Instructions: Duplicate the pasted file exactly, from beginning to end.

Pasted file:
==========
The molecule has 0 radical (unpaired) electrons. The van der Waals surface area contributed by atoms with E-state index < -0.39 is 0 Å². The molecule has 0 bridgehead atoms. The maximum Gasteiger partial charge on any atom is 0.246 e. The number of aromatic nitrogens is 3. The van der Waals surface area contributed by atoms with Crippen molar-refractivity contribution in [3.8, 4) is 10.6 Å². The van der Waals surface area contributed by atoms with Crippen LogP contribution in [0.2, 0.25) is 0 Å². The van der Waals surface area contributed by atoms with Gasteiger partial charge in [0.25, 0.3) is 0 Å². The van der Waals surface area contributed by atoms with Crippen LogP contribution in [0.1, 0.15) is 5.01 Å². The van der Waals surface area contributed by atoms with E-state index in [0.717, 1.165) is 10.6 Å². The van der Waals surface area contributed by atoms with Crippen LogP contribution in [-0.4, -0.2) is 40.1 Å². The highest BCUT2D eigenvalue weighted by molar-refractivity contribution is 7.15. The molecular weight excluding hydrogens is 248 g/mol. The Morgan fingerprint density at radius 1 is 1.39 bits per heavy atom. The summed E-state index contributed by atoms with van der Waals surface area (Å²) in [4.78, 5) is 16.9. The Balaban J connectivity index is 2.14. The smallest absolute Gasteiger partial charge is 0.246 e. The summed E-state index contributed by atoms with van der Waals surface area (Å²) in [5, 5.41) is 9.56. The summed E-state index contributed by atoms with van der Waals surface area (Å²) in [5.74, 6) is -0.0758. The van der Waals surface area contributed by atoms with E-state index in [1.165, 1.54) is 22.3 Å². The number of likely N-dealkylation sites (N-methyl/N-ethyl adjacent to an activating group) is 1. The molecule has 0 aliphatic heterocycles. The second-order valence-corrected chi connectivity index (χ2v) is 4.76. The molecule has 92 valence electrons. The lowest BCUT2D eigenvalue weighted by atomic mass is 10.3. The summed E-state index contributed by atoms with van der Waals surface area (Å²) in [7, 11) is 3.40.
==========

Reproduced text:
The molecule has 0 radical (unpaired) electrons. The van der Waals surface area contributed by atoms with E-state index < -0.39 is 0 Å². The molecule has 0 bridgehead atoms. The maximum Gasteiger partial charge on any atom is 0.246 e. The number of aromatic nitrogens is 3. The van der Waals surface area contributed by atoms with Crippen molar-refractivity contribution in [3.8, 4) is 10.6 Å². The van der Waals surface area contributed by atoms with Crippen LogP contribution in [0.2, 0.25) is 0 Å². The van der Waals surface area contributed by atoms with Gasteiger partial charge in [0.25, 0.3) is 0 Å². The van der Waals surface area contributed by atoms with Crippen LogP contribution in [0.1, 0.15) is 5.01 Å². The van der Waals surface area contributed by atoms with E-state index in [0.717, 1.165) is 10.6 Å². The van der Waals surface area contributed by atoms with Crippen LogP contribution in [-0.4, -0.2) is 40.1 Å². The highest BCUT2D eigenvalue weighted by molar-refractivity contribution is 7.15. The molecular weight excluding hydrogens is 248 g/mol. The Morgan fingerprint density at radius 1 is 1.39 bits per heavy atom. The summed E-state index contributed by atoms with van der Waals surface area (Å²) in [4.78, 5) is 16.9. The Balaban J connectivity index is 2.14. The smallest absolute Gasteiger partial charge is 0.246 e. The summed E-state index contributed by atoms with van der Waals surface area (Å²) in [5, 5.41) is 9.56. The summed E-state index contributed by atoms with van der Waals surface area (Å²) in [5.74, 6) is -0.0758. The van der Waals surface area contributed by atoms with E-state index in [1.165, 1.54) is 22.3 Å². The number of likely N-dealkylation sites (N-methyl/N-ethyl adjacent to an activating group) is 1. The molecule has 0 aliphatic heterocycles. The second-order valence-corrected chi connectivity index (χ2v) is 4.76. The molecule has 92 valence electrons. The lowest BCUT2D eigenvalue weighted by atomic mass is 10.3. The summed E-state index contributed by atoms with van der Waals surface area (Å²) in [7, 11) is 3.40.